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Saint Abdullah & Eomac
A Vow Not To Read Jaša Bužinel , August 2nd, 2023 08:10

A new collaborative record from Iranian brothers Mohammad and Mehdi Mehraban with the Irish DJ/producer leaves Jaša Bužinel wanting more

One of my favourite short films must be John Was Trying to Contact Aliens (2020) by Matthew Killip. A tale about curiosity, passion, hope, persistence, and most importantly love, it tells the story of the American John Shepherd, who spent thirty years trying to contact extraterrestrials by broadcasting various signals along with his impressive record collection into the cosmos. The opening song ‘A Vow Not To Read’ from the new collaborative EP of the same name by the brotherly alliance of Mohammad and Mehdi Mehraban aka Saint Abdullah and the Irish veteran producer Eomac immediately transported me into Shepherd’s headspace. There’s something uncannily esoteric about the radar blips, tape hiss and radio static that introduce the opener, which soon unfurls into a beatless dreamscape of grainy, distorted, decaying electronic analogue sounds revolving around a vaporous guitar melody with a sepia character. It’s a lovely piece of music, like a lucid dream in which you make a connection with an otherworldly entity.

The long-distance nature of this collaboration (which began with the release of the more politically-charged album Patience Of A Traitor) somehow reminds me of Shepherd’s endeavours. The Mehraban brothers would send signals overseas, hoping to make a connection, and vice-versa. Eomac refined these signals, sending them back and forth in a Transatlantic ping-pong. Their debut was framed around the image of Iranian public bath houses, and came across as a dialogue between the brothers’ Iranian roots and Eomac’s Catholic upbringing, blending their sensibilities into a hypnagogic sonic travelogue employing elements of noise, plunderphonics, hip-hop, techno, IDM, Iranian music and field recording. Sonically and aesthetically, the follow up gives the impression of a logical next step. Yet, the presented new material comes across as tamer, more focused, with a clearer sense of direction than the stuff presented on their debut, which possessed a more pronounced experimental edge.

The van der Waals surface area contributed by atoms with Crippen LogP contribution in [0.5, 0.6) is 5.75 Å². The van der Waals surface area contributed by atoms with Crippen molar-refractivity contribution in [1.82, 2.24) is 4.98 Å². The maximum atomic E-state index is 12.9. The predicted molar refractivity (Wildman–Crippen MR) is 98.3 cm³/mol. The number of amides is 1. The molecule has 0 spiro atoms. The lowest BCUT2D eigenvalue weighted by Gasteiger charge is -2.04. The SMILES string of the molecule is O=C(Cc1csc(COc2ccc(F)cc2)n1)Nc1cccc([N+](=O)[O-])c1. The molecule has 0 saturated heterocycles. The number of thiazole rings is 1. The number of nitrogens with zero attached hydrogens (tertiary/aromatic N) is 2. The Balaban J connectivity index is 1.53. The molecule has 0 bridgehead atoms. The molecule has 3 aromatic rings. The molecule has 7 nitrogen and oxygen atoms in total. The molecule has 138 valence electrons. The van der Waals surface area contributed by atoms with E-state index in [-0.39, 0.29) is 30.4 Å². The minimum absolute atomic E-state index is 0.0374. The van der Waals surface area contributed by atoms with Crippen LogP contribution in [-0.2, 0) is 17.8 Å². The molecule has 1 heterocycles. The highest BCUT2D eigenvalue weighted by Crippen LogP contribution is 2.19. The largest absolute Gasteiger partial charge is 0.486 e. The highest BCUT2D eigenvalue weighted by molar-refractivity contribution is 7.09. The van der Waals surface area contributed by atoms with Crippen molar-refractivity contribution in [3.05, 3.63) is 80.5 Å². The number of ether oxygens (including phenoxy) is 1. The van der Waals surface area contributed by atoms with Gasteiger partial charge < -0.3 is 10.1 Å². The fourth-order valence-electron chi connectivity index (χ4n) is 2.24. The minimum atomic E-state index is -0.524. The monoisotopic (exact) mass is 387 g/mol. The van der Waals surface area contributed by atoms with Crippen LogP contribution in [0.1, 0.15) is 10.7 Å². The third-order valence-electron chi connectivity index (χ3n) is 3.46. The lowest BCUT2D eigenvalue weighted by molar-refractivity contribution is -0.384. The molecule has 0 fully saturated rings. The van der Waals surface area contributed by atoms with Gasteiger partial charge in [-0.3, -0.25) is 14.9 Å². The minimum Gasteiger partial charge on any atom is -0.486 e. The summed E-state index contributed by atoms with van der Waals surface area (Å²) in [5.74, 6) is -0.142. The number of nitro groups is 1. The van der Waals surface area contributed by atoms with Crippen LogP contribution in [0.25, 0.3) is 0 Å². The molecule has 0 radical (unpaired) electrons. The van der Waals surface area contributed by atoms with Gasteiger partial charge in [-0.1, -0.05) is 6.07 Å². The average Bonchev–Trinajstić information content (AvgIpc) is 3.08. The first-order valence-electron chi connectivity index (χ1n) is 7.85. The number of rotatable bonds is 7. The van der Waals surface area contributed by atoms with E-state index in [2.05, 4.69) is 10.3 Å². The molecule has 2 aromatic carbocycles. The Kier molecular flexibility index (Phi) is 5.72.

While the mystical piece ‘Wali’ is a brilliant continuation of the opening, its repetitive cavernous beat riding along a vocal sample drawing from Shia mourners, the dance-oriented ‘No One Thought Of Love Anymore’ leaves me wanting for more. Running at just above two minutes, it reminds me of DJ Plead’s meditative club bangers due to its syncopations and pensive Mizmar-sounding melody. But it’s way too short, its full potential left unexploited. It could have easily turned into an epic eight-minute song, becoming the EP’s highlight. The trio does a radical u-turn on ‘Toes In The Hummus’, which nods to some of the crazier rhythm tracks from their debut. I really enjoy its inconsistent, seemingly improvised polyrhythms, arcade-game sound effects and rusty patina in the Rezzett techno mould. Its climax arrives with the introduction of a totally unexpected sample in the final seconds of the song. As elsewhere, some of these interesting ideas could’ve been developed even further, making the piece even more exciting. Closer ‘Mother I Couldn't Sleep’ again changes course completely, sounding like a Chet Baker-inspired, vaporwaved hip hop beat. I immensely enjoy the separate songs, particularly their textural quality and hauntological vibe. But as a whole, A Vow Not To Read leaves me longing for a more conceptually-unified sonic vision, as exemplified on their debut Patience Of A Traitor.